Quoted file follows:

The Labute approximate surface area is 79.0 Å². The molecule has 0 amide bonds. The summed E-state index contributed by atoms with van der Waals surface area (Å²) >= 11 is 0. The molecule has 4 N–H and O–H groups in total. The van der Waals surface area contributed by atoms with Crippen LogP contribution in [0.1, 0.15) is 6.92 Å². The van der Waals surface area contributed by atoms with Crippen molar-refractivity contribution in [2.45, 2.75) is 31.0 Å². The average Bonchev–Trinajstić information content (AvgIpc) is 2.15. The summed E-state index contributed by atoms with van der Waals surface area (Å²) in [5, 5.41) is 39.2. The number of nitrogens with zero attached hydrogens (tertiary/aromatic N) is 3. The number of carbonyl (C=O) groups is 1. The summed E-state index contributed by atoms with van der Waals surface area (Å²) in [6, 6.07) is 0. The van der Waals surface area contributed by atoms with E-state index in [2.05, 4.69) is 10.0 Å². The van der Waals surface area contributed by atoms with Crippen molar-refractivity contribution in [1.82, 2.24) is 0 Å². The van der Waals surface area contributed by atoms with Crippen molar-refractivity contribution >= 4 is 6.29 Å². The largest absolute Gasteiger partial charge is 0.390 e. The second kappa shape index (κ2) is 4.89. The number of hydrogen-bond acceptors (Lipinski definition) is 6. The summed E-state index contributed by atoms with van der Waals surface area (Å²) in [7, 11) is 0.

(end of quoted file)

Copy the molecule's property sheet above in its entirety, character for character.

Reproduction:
The Labute approximate surface area is 79.0 Å². The molecule has 0 amide bonds. The summed E-state index contributed by atoms with van der Waals surface area (Å²) >= 11 is 0. The molecule has 4 N–H and O–H groups in total. The van der Waals surface area contributed by atoms with Crippen LogP contribution in [0.1, 0.15) is 6.92 Å². The van der Waals surface area contributed by atoms with Crippen molar-refractivity contribution in [2.45, 2.75) is 31.0 Å². The average Bonchev–Trinajstić information content (AvgIpc) is 2.15. The summed E-state index contributed by atoms with van der Waals surface area (Å²) in [5, 5.41) is 39.2. The number of nitrogens with zero attached hydrogens (tertiary/aromatic N) is 3. The number of carbonyl (C=O) groups is 1. The summed E-state index contributed by atoms with van der Waals surface area (Å²) in [6, 6.07) is 0. The van der Waals surface area contributed by atoms with E-state index in [2.05, 4.69) is 10.0 Å². The van der Waals surface area contributed by atoms with Crippen molar-refractivity contribution in [1.82, 2.24) is 0 Å². The van der Waals surface area contributed by atoms with Crippen molar-refractivity contribution >= 4 is 6.29 Å². The largest absolute Gasteiger partial charge is 0.390 e. The second kappa shape index (κ2) is 4.89. The number of hydrogen-bond acceptors (Lipinski definition) is 6. The summed E-state index contributed by atoms with van der Waals surface area (Å²) in [7, 11) is 0.